New Trends Reveal Diagnostic breakthroughs

As the average age of the US population increases, so do the diseases which occur in those over 50, many of which are at the very least severely debilitating and, at worst, terminal. This upward trend in diseases — ranging from cancer to dementia — has fueled interest in advanced imaging and treatment techniques which combine to increase the quality of life during one’s later years as well as length of survival.

Last year, the University of Florida’s College of Medicine collaborated in a joint project with Clinical PET of Ocala, which operates six PET/ CT centers in central Florida, to provide the highest standards of diagnostic imaging available — cutting-edge technology which is still lacking in many areas of our nation. Dr. Ganesh Arora, a Gainesville radiation physicist and owner of Clinical PET, collaborated with UF to recruit Dr. Avery Brinkley Jr., an experienced diagnostic radiologist with nuclear radiology expertise, as the first physician to live in Ocala and staff his facilities full-time in anticipation of the future opening ofRadiological Institute of Ocala (RIO). It is anticipated that RIO will open early next year on Highway 200. Dr. Linda Lanier, Associate Professor and Associate Chairman Department of Radiology at the University of Florida, College of Medicine and Chairman of Radiology, Shands at AGH is the medical director of the project.

Dr. Brinkley, born and raised in Georgia and the son of a general radiologist, graduated from Emory University School of Medicine magna cum laude and completed a four-year residency in diagnostic radiology at Washington University/Barnes Hospital Radiology in St. Louis, Missouri in 1980. After extensive medical work in Florida’s Panhandle hospitals, he and his wife Cara accepted UF’s offer to join Clinical PET and its recent addition, Cardiovascular Imaging (CVI). The “sweet spot” according to Dr. Brinkley is the subspecialty staff backup at UF.

At Clinical PET the goal is to provide the highest quality studies for patients who may have or have had a diagnosis of cancer. PET combined with CT scanning — known as fusion scanning — allows better sensitivity and specificity compared to PET alone and is now instrumental in diagnosing, staging and follow up of certain tumors.

During the past year Dr. Brinkley has perfected interpretation of PET scans of the brain for evaluation of dementias including, but not limited to, Alzheimer’s by attending UCLA where he was tutored by Dr. Daniel Silverman, world renowned for his research and clinical work inthis field.

“Add to this the new quantification software which allows better visualization or confirmation of abnormalities suspected visually and we have the ability to diagnose Alzheimer’s disease some 3-5 years before it is confirmed clinically,” says Dr. Brinkley.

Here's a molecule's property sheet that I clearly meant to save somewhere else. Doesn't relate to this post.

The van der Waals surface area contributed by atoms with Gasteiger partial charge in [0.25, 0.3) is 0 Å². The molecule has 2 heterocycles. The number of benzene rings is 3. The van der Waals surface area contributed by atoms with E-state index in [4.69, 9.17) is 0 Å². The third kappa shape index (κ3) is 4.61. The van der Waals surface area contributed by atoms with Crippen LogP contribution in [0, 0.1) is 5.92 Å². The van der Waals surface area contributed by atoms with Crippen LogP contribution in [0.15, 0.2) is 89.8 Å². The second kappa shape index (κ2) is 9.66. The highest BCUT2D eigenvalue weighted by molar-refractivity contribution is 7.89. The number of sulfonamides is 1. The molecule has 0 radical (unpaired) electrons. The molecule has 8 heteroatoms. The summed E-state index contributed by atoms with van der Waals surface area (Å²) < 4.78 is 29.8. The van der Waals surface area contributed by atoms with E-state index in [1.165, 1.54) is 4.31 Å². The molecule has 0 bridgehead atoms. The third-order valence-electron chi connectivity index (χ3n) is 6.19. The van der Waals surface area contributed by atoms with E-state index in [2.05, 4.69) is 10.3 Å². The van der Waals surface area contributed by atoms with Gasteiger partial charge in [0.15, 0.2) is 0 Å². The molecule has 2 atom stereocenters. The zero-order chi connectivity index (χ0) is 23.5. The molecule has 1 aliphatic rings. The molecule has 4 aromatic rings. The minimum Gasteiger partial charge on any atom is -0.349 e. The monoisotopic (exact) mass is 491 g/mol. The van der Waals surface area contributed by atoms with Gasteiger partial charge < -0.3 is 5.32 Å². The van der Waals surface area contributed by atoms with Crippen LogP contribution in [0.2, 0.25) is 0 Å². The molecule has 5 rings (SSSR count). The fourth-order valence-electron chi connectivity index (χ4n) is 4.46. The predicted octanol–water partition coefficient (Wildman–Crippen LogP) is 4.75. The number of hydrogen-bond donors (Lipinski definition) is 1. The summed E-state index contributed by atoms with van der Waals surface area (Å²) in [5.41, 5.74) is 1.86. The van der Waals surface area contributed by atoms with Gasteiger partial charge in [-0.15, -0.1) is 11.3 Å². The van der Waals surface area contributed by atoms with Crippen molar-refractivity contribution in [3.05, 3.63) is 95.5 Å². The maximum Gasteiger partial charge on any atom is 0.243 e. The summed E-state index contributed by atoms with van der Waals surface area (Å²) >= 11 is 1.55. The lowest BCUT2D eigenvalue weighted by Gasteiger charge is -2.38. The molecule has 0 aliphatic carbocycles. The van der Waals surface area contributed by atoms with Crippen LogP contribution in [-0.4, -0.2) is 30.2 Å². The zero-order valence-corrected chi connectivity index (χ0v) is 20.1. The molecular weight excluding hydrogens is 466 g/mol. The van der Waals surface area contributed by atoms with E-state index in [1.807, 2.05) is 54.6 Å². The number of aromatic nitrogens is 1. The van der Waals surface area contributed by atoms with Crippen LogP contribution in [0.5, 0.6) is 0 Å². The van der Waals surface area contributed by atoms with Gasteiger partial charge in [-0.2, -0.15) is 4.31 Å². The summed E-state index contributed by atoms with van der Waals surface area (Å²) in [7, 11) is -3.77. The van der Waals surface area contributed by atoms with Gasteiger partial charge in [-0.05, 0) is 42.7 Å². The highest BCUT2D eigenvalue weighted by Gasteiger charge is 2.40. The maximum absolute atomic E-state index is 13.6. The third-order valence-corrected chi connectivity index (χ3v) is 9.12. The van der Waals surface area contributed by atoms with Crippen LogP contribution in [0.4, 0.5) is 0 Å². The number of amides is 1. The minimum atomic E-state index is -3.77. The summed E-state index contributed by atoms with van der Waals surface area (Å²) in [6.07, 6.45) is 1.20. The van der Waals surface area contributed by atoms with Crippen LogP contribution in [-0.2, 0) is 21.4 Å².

This is a boon for early counseling of patients and their family members as they prepare to deal with this progressive debilitating condition. Furthermore, early and correct diagnosis allows initiation of drug therapies which may slow the progression of the disease. Just as important, these studies can differentiate Alzheimer’s from other neurodegenerative disorders which may be treated quite differently.

Since Dr. Brinkley arrived, Clinical PET has installed the first 64 slice CT scanner in Ocala and offers coronary artery CT angiography as well as high resolution evaluations of other blood vessels, including the arteries in the neck, abdomen and lower extremities in addition to the usual more common head and body CT scans.

“This high resolution CT scanner also allows us to more accurately evaluate patients who have undergone PET/CT as we diagnose and stage cancerous tumors,” says Dr. Brinkley. “It is exceedingly fast and patients are pleasantly surprised to find how easily these scans are tolerated.”

Clinical PET and CVI offer all types of CT imaging with or without intravenous contrast and they are proud to have Steve Rubel, a CT tech with unparalleled experience in vascular imaging, as part of the staff. Interpretations and reporting occur within one day for routine cases and Clinical PET and CVI offer immediate reports for urgent situations.

Other offerings at Clinical PET of Ocala include digital mammography and ultrasound studies. The RIO project will include the most advanced tomographic dose-modulated radiotherapy units and will also be staffed by UF radiation oncologists.

Inquiries and appointments can be made by contacting Clinical PET of Ocala at 291-0014 or CVI at 861-4602 Monday-Friday. Dr. Brinkley welcomes all patient questions and inquiries.

Clincal PET of Ocala
352-291-0014 or 352-861-4602
3233 SW 33rd Road, Suite 301
(Off SR 200, behind the Paddock Mall)
Ocala, FL 34474

Posted in Healthy Living Features

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